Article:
It’s time to plant all those delicious heat-loving veggies like tomatoes, peppers sweet potatoes and eggplant! For community gardeners, the CGC’s plant and seed distribution continues Sunday, May 12, so make some time to come by and get what you need to fill out your garden and fill up your plates this summer.
Plants are free to member gardeners, but we welcome donations of 50¢/plant to help offset the cost. Row cover and hoops will be available for sale. Plus, we still have lots of seeds to offer you for various vegetables and herbs!
Jardineros/as: Tendremos una distribución de plantas para la temporada cálida el domingo 12 de mayo de 10-12. Las plantas estarán disponibles por una donación de 50 centavos cada una en el Jardín de Claudell. Tendremos tomates, pimientos, berenjenas y camote.
It’s time to plant all those delicious heat-loving veggies like tomatoes, peppers sweet potatoes and eggplant! For community gardeners, the CGC will host a plant and seed distribution this weekend, so make some time to come by and get what you need to fill out your garden and fill up your plates this summer.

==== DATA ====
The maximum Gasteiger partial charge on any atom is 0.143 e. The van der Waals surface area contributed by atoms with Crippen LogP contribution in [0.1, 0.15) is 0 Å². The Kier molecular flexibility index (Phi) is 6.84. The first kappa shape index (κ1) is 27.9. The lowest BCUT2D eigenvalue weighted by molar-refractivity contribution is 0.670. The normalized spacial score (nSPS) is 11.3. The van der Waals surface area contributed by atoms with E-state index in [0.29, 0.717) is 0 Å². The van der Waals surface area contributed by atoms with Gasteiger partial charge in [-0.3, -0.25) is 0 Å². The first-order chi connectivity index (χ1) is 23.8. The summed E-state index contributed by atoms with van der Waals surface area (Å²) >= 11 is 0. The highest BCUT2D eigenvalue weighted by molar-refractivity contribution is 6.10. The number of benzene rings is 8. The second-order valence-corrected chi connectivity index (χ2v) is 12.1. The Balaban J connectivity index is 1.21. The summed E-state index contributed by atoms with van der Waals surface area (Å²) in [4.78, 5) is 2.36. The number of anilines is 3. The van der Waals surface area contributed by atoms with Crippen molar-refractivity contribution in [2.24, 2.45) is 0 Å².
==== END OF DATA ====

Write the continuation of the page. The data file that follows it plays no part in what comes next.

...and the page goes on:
Plants are free to member gardeners, but we welcome donations of 50¢/plant to help offset the cost. Row cover will be available for sale. Plus, we still have lots of seeds to offer you for various vegetables and herbs!
Jardineros/as: Tendremos una distribución de plantas para la temporada cálida el sábado 11 de mayo de 10-2 y el domingo 12 de mayo de 10-12. Las plantas estarán disponibles por una donación de 50 centavos cada una en el Jardín de Claudell. Tendremos tomates, pimientos, berenjenas y camote. Si necesita semillas, estas estarán disponibles los mismos días a la misma hora, o puede contactar a Mira a su email: firstname.lastname@example.org.